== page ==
When I sat down to really mentally digest Spike Jonze’s film, Where the Wild Things Are, after seeing it, some interesting things occurred to me. The film speaks to two separate sides of the audience and is definitely more artistic than most other movies, which is a good thing.

If that were a bad thing, what I’d be saying is that most of the movie-going public can’t appreciate art. Film is art, and if the mainstream can’t appreciate art, then you’re stuck with the idea that films are being made for people who don’t appreciate them, and I don’t want to invest in that belief.

What I like about the film is it speaks to being a child in a way that I think children can relate to, and adults can hearken back to in their own lives. The film is not a children’s film in the sense that, like other generic children’s films, it distracts children from their lives. In fact, it does quite the opposite.

It speaks to what it’s like to be a kid, and for grown people, it can help them reconnect with some of the emotions that they may have felt when they were young. That’s what this film conveyed to me.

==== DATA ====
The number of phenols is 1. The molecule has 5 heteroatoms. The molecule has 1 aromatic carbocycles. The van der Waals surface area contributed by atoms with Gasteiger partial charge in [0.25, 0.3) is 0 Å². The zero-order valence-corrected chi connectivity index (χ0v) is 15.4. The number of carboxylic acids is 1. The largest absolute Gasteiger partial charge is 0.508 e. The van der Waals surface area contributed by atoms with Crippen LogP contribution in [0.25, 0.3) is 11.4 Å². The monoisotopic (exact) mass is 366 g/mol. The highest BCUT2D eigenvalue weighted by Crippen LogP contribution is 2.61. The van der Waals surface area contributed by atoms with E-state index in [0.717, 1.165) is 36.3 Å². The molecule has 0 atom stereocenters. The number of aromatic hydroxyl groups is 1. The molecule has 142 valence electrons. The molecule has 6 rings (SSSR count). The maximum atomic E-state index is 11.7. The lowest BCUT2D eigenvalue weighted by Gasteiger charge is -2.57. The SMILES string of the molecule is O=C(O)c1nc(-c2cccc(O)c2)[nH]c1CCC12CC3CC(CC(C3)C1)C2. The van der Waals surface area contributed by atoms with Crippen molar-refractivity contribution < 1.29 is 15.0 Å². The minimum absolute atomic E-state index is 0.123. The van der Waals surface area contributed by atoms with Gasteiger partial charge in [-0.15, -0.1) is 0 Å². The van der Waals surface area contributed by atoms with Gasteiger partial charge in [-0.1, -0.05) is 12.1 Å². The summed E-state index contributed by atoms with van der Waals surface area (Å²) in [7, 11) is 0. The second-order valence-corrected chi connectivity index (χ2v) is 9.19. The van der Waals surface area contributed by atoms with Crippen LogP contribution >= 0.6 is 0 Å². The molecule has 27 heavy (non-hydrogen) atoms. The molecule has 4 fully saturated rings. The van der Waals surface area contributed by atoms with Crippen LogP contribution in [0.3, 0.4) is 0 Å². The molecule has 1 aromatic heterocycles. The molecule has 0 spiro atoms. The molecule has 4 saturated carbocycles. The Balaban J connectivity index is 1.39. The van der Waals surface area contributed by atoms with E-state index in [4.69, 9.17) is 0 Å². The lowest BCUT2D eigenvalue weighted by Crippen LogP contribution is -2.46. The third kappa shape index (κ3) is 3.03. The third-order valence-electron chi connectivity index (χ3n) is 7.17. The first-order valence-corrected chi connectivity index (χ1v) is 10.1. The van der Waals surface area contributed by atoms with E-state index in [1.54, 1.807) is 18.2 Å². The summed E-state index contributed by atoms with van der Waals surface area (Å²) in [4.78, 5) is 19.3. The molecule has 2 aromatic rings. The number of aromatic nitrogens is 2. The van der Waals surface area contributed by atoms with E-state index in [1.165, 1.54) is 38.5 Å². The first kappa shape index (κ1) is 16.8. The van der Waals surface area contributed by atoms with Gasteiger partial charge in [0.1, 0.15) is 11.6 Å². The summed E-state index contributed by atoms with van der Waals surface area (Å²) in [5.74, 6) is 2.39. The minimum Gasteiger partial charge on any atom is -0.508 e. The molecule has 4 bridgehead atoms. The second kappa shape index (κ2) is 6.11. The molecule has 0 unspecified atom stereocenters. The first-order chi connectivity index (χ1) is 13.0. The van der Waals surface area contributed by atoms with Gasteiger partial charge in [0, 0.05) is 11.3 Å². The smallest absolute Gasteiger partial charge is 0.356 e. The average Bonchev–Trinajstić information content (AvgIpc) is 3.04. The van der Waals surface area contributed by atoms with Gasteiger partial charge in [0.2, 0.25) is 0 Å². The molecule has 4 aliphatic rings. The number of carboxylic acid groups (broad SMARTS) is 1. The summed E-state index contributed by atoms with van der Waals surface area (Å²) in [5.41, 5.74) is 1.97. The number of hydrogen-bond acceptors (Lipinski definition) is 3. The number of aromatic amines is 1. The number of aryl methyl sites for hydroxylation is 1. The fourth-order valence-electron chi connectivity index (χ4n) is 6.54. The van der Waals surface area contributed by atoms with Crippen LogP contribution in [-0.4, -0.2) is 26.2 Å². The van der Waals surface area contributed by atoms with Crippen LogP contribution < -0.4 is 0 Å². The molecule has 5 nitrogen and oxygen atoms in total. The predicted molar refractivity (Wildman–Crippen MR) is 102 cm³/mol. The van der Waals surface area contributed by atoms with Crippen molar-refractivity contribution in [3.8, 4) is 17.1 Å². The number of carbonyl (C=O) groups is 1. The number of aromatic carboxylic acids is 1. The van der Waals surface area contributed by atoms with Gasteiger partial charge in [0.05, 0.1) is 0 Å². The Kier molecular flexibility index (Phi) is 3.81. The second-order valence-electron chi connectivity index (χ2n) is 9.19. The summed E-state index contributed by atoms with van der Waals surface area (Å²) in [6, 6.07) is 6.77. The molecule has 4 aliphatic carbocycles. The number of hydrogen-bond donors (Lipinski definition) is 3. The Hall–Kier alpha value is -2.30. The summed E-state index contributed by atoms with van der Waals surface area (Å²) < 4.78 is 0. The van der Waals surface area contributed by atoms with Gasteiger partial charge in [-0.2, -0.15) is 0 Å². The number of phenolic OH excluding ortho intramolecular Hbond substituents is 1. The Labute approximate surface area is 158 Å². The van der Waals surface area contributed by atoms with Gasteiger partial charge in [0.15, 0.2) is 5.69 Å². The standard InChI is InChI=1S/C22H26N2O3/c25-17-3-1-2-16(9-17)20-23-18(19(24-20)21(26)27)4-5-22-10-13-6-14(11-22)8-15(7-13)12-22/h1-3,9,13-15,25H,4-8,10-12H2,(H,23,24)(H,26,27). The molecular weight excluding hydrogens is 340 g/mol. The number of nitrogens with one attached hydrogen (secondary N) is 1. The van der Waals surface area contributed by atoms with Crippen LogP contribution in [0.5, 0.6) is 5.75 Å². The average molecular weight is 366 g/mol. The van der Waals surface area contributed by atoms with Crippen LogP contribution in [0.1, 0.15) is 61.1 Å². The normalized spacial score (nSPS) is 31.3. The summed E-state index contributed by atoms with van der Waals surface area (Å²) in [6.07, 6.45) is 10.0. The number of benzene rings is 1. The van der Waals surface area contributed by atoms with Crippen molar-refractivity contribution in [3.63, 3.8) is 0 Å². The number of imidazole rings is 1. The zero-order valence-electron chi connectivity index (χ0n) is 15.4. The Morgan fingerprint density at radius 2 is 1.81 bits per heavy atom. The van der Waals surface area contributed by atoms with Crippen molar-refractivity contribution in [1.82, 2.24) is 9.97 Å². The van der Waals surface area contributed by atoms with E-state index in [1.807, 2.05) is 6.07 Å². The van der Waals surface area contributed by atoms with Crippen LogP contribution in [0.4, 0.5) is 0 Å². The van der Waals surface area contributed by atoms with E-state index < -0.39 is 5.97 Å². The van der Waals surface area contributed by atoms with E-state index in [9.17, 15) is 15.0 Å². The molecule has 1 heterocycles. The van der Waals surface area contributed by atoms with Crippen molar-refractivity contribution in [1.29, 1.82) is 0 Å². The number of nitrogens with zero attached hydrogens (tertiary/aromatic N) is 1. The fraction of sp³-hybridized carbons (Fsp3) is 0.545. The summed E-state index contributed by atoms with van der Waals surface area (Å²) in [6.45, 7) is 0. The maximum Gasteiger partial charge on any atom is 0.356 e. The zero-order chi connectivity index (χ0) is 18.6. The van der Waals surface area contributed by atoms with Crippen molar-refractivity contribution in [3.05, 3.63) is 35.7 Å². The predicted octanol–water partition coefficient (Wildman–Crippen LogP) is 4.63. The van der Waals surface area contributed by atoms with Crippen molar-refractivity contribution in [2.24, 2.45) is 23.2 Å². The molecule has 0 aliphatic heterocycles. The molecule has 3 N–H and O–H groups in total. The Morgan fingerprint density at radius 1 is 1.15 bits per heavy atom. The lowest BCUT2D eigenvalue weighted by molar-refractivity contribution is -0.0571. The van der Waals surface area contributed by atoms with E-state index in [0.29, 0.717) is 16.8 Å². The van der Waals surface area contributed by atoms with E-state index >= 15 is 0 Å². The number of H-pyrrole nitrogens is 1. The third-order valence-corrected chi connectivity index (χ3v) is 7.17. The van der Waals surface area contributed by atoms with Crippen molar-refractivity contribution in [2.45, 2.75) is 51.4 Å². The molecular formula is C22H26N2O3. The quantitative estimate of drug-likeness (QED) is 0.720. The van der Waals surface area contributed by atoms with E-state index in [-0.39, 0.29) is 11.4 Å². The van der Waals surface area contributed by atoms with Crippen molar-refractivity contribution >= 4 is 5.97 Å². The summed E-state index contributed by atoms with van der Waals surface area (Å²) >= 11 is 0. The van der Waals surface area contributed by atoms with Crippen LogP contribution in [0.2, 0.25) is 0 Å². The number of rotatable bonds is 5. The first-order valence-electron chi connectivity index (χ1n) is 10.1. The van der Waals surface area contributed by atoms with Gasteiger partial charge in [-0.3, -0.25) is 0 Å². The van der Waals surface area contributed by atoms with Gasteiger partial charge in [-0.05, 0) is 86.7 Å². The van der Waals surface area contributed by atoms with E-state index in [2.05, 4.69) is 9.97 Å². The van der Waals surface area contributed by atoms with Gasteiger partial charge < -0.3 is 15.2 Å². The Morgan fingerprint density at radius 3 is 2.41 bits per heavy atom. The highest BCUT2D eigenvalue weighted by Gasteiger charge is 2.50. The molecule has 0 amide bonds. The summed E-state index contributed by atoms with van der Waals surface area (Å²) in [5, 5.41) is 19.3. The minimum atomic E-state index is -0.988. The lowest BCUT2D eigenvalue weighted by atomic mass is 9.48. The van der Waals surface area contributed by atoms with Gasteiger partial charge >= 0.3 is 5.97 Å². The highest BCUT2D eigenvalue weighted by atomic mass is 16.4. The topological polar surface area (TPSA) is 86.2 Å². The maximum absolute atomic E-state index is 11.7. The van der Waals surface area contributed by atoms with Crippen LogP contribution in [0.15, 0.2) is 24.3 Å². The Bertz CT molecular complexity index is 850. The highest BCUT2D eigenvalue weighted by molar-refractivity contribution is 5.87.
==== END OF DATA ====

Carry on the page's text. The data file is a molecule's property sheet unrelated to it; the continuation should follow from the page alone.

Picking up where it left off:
This is the type of film I would definitely have loved when I was a child. The reason I bring this up is because socially we seem to have hit a fever pitch of protecting children from anything that will take them to a place of “unsafe” deep thought. Children are bombarded with films that try to be safe and do nothing to forward their intellectual development.

For any parent who thinks that Where the Wild Things Are is too “fill in the blank” for your kid, I challenge you to put the doucheade down and let your children experience something that may have a profound effect on them.

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